Tyra talks about “smizing” all of the time. If you don’t already know, this expression refers to “smiling with your eyes”. It is important for a model to be able to convey emotion. I was just flipping through my photos when I came across these three and thought that they were prime examples of the difference expression can make in your eyes. These pictures are all very similar, the crop, lighting, wardrobe, hair and makeup, but they convey extremely different emotions. Hopefully the biggest difference that you notice is the feeling that I show in each shot.
The first photo is soft. This is a face that I would use if I was shooting for a women’s magazine. The eyes look kind, mouth isn’t too tight (Yes, my mouth is identical in every picture-this is actually really hard to do, but a great trick if you’re stressed and your face shows it! “Relax the mouth!”) and the overall feel is neither intimidating nor is it “forced” or “cheesy”. A look like this is simple to achieve. I find that tilting my head to the side slightly gives me a kinder look. While tilting my head, I look directly at the camera, but not into the camera. Does that make sense? You don’t want it to read as if you’re about to jump through the pages. Keep it light and if you really need to, think about soft things to inspire you. You’re thoughts will show in your eyes until you become a professional at this.
The second photo is very ridged feeling. You immediately feel drawn in by the piercing eyes which convey anger or passion, depending on what the advertisement is for. When trying to be a show-stopping force, you want to remember that the easiest way to grab attention is by having your face straight forward with your eyes directly at the camera, as you see on every magazine cover. In this instance, I would say that you want your eyes to look “into” the camera. Your gaze should go deeper than the nice photographer on the other side. Sometimes for this look I create scenarios in my head to help me achieve sincerity. I will think about a boyfriend cheating on me or something else that personally affects me and forces an emotional response from within. I find that the best modeling, the pieces that really evoke empathy from the viewer, stem from raw, human emotion. Don’t try to fake it. Feel it.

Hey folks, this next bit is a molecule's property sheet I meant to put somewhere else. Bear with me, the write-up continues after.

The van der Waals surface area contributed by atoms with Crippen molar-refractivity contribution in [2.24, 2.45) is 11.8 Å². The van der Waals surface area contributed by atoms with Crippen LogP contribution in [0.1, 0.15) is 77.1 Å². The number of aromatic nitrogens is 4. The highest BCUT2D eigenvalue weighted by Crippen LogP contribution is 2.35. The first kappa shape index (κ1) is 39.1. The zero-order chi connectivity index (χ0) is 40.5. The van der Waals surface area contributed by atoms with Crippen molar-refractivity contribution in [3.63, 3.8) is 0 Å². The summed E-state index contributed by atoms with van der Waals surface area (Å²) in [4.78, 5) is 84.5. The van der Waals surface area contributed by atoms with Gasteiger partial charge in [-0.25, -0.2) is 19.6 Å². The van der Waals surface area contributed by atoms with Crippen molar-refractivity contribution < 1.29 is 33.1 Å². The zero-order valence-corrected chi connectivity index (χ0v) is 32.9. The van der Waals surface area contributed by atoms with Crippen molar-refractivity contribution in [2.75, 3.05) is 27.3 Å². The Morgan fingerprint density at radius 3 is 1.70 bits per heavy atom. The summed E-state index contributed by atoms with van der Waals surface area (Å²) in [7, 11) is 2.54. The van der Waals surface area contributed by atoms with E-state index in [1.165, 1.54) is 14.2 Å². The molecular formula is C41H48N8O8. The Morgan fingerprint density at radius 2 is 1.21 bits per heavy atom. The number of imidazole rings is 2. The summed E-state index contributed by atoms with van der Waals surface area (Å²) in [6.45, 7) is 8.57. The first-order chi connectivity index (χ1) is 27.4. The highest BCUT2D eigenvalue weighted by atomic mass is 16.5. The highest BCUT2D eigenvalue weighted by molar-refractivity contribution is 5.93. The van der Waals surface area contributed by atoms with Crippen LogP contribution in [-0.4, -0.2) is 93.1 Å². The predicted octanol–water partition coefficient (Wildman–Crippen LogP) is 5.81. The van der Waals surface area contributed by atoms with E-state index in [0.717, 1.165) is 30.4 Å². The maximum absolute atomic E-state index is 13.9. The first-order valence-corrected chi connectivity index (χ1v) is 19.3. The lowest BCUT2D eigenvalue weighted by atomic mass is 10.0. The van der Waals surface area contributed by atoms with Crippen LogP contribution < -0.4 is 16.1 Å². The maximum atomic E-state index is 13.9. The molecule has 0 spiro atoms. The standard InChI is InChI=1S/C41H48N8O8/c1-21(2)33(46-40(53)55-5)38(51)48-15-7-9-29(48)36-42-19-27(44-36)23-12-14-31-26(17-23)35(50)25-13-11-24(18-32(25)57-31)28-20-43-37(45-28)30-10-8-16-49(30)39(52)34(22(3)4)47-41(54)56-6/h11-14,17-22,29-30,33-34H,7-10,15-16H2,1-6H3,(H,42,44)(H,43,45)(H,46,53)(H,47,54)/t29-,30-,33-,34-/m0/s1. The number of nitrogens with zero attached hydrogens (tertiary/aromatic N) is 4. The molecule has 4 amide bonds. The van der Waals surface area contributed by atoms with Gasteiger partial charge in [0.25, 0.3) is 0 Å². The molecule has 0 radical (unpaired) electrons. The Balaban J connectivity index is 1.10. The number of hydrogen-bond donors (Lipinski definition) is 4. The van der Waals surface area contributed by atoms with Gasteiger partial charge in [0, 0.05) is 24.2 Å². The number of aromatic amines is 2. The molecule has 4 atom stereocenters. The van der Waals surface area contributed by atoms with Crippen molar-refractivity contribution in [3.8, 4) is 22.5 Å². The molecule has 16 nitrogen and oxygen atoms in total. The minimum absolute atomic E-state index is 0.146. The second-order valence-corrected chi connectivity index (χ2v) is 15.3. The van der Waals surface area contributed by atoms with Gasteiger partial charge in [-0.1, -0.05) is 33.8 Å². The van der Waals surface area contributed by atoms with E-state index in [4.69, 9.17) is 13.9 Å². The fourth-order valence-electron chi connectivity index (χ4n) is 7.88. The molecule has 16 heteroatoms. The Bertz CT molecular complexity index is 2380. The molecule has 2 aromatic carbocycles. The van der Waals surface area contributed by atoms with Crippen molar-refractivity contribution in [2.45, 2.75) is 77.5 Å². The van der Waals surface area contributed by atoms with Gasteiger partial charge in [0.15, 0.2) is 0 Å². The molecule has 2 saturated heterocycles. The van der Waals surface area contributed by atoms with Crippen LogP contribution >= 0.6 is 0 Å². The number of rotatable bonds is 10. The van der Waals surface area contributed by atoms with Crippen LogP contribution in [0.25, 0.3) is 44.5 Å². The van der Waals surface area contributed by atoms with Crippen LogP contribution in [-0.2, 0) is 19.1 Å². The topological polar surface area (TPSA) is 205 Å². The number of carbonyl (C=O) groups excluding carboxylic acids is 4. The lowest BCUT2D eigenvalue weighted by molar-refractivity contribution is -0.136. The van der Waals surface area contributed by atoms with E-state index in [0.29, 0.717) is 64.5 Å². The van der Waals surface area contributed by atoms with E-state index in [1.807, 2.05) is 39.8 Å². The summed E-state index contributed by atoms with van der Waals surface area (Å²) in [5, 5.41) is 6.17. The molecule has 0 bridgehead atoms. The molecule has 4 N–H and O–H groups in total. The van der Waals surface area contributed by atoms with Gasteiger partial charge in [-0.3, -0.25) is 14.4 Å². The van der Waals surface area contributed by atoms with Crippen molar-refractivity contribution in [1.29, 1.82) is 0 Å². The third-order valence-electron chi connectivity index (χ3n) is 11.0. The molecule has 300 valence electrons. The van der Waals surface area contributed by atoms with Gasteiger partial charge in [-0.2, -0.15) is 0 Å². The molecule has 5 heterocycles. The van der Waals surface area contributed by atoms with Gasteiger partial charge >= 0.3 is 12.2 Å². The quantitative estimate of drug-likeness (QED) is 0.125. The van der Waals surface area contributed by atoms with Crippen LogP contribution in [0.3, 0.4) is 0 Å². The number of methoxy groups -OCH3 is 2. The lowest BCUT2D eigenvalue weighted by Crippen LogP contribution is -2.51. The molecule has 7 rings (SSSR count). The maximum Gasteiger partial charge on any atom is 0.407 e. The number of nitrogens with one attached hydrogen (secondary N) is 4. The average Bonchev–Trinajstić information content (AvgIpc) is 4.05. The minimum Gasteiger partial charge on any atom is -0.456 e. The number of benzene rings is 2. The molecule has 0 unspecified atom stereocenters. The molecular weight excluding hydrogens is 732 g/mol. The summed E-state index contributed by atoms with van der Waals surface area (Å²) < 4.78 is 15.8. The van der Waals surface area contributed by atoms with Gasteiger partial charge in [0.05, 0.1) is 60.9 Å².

The third picture is somewhere in the middle of the first two. By combining the head angle of the first with the intense stare of the second, we have created a third look, which appears to me to be “longing”. In modeling, it is extremely important to be able to show longing. We are selling products and whether it’s face cream or shoes, you will have to use this look very often. Sometimes when I make this face, I think about staring up at the stars and making a wish for something that I really want. It sounds silly but it works! Just make sure that your eyes don’t go too high (like mine did on my shoot with Tyra for ANTM) because you’ll look insincere and bug-eyed.
Please feel free to ask any questions if you need help with your modeling faces. The best advice that I can give you is to lock yourself in the bathroom and stare at your face in the mirror until you know it better than anyone. Know what you look like while you’re eating. Pretend to have a conversation in the mirror and watch yourself speak. Did you ever think about how you look when you laugh? We do these things every day, but most of us don’t get the chance to watch ourselves. You have to master the angles on your face before you can ever hope to have someone give you a second look. I hope this helps!!!